So, what should we be doing? Start out by stopping the swing of the pendulum. Then, dump out your basket of goods. It’s not about getting rid of everything, and it’s not like you can’t add in anything new. It’s about looking at what you have—your people, their strengths, their needs, your policies, the culture of your building—and then acting in a way that puts your learners first, that understands who they are and what they need to succeed. Talk and collaborate with other teachers, leaders, students, and community members to see what you have, and what you value, as a community. Because what works for you may not be what you used last year, and it may not be a single strategy or resource. It all depends on what your students need and want—right now.

We can’t simply pick a strategy at random and say “Yep, I’ll try this.” We have to take the time and effort to diagnose what is needed. This is the step that is often overlooked. It involves taking time to look at the capabilities in your district and school, and at your own capabilities, too. It is about asking the community what their strengths are, what success means to them, and what they need. And, most importantly, it is about getting to know your students on a deeper level. This goes beyond academic assessments of knowledge. Knowledge is important, it just isn’t everything. As John Hattie stated, “We can’t get rid of knowledge tests… we have to add to them.” Learning and growing mean supporting students as a “whole child,” as an individual with their own wants, needs, passions, and starting points. Who they are (self-understanding), who they have relationships with and how they interact with others and the world (connections), their strengths and growth areas and how they learn (competency), in addition to learning and creating new knowledge—it all comes together to help learners succeed.

Supporting learners in each of these areas means really getting to know students, their families, and their strengths and needs, and then designing learning to meet those needs. There is no one right way to do it, but there are great resources, expertise, and support for diving in. You may already have some of these tools in your basket of goods. In addition, adding a few new goods to the basket to better serve each student to learn and grow in a meaningful and fulfilling way is something we all, as educators, will do at some point as well. Or, maybe you want support to dump out your basket of goods, unpack them, and then organize them in a new and more purposeful way. This process—the process of diving into what we already know and have, learning and collaborating with others, and centering students in an intentional way—brings meaning and fulfillment to educators, too!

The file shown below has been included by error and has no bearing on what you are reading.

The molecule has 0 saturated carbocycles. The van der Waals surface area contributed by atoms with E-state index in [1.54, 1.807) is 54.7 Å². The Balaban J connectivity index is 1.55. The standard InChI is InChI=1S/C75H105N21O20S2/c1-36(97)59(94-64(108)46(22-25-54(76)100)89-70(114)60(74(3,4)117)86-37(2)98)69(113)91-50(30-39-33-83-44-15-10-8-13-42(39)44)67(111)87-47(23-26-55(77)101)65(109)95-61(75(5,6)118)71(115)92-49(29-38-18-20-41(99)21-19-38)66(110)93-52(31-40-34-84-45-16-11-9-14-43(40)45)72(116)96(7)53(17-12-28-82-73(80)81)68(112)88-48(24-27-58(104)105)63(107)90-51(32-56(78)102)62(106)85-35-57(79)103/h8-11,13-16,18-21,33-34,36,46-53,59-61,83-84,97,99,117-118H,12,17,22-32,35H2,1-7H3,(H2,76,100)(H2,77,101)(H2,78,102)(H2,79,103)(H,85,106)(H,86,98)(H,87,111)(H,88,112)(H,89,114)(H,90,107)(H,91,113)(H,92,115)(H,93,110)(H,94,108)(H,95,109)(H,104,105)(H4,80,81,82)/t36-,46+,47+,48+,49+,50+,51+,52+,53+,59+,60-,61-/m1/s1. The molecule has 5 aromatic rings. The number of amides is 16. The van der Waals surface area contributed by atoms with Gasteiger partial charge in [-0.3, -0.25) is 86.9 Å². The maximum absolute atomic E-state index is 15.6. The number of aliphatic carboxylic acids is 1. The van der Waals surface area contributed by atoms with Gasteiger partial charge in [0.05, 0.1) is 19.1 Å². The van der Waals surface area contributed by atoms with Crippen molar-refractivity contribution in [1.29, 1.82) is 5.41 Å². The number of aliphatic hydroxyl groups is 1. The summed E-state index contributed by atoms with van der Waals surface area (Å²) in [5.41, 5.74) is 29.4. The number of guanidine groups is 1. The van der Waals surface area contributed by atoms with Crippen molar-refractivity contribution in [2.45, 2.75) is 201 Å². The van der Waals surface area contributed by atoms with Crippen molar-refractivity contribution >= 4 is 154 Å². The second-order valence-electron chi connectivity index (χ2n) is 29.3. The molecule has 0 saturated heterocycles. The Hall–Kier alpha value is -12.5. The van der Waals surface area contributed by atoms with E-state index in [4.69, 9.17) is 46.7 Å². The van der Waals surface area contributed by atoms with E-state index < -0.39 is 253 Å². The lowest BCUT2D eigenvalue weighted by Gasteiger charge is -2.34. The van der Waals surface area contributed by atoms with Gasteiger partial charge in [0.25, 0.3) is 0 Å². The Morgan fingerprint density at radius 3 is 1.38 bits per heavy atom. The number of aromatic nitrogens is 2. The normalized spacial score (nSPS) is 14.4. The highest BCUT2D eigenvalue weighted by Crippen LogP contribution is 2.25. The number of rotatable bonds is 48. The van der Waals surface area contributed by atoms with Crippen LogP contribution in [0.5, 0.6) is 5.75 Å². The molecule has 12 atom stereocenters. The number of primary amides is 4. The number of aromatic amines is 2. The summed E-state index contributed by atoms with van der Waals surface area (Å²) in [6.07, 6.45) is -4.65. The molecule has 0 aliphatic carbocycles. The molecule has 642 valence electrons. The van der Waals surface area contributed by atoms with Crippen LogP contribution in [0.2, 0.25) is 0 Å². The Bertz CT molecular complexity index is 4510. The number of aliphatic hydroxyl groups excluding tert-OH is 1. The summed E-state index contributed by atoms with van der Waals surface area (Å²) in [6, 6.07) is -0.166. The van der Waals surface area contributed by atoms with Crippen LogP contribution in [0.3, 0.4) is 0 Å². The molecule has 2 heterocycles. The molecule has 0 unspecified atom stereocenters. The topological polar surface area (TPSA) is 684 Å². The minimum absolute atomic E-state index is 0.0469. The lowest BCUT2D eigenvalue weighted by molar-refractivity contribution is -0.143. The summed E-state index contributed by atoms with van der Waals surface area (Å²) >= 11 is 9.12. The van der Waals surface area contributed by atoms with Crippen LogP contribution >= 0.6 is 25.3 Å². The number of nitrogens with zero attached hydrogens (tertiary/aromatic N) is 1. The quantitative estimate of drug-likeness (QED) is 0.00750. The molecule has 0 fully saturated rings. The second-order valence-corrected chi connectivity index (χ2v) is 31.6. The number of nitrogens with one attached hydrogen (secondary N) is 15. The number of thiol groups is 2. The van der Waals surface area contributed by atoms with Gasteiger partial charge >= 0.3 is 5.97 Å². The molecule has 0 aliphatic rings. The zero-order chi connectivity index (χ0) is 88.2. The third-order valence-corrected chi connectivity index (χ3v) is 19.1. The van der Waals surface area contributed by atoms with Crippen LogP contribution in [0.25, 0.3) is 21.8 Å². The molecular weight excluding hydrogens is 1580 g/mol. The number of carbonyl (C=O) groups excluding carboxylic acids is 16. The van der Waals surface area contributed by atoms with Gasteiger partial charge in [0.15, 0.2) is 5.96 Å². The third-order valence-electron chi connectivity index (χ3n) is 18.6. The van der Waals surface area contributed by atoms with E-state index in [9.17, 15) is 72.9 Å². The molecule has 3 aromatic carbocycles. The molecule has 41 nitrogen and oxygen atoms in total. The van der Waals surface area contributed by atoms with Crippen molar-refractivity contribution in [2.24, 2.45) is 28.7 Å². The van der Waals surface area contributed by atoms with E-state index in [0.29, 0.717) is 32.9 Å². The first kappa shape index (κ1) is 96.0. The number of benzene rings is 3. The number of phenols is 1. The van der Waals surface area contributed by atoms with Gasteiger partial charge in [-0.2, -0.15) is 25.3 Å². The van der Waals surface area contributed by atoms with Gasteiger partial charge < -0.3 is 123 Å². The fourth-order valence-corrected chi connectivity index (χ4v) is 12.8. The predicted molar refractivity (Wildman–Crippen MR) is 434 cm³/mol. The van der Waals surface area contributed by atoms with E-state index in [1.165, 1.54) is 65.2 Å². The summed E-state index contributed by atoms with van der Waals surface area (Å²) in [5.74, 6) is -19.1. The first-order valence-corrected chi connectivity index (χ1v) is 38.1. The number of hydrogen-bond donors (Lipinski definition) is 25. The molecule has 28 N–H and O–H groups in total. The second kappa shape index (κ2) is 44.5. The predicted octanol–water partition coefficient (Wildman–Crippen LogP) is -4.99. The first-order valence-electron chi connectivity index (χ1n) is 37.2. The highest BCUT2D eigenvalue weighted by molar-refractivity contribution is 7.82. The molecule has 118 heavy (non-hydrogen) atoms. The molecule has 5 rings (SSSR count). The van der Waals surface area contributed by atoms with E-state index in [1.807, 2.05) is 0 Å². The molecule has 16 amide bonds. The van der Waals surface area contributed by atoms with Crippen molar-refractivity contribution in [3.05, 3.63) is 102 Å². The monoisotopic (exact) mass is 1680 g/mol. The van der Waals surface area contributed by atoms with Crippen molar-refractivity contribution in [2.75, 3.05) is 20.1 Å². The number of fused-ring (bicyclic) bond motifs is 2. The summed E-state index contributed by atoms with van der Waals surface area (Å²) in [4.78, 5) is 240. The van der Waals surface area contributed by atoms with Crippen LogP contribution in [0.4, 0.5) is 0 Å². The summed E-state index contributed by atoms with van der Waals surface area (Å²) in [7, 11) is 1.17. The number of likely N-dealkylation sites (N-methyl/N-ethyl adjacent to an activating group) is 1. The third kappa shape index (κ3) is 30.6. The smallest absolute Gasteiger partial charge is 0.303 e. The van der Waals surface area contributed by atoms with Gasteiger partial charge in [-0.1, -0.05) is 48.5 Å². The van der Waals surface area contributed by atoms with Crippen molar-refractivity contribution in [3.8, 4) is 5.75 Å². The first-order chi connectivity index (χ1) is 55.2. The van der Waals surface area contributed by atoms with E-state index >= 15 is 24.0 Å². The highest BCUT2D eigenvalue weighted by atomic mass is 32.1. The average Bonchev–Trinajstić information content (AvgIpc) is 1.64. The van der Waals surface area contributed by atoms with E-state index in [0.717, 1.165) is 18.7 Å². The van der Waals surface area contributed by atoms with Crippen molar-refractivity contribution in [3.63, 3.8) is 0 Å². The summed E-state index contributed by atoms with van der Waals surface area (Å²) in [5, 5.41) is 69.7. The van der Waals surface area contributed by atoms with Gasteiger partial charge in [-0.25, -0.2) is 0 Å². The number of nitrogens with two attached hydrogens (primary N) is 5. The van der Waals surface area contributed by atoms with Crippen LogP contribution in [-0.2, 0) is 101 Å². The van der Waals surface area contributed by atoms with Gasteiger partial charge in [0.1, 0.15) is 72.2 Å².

We call this process Contributive Learning. It is not another shiny object to take in, or a program that overlooks who you are as a community, but instead a framework for focusing and enhancing all your strengths and successes and examining how you can continue to grow so that ALL students and staff are engaged in meaningful and fulfilling learning each day. It is not “another thing to implement,” but instead a deep dive into your community of learners and the capabilities of those in it for deeper learning, ensuring that education does not continue to swing back and forth beyond control, but instead stops in the center, in clear sight of your learners, where your basket of goods can be closely examined in light of how it can support each individual to find success, meaning, and fulfillment. We cannot continue to “look to the future” in education—that will never get us anywhere. We have our basket of goods, now let’s dump it out, get to know who we are, and get working!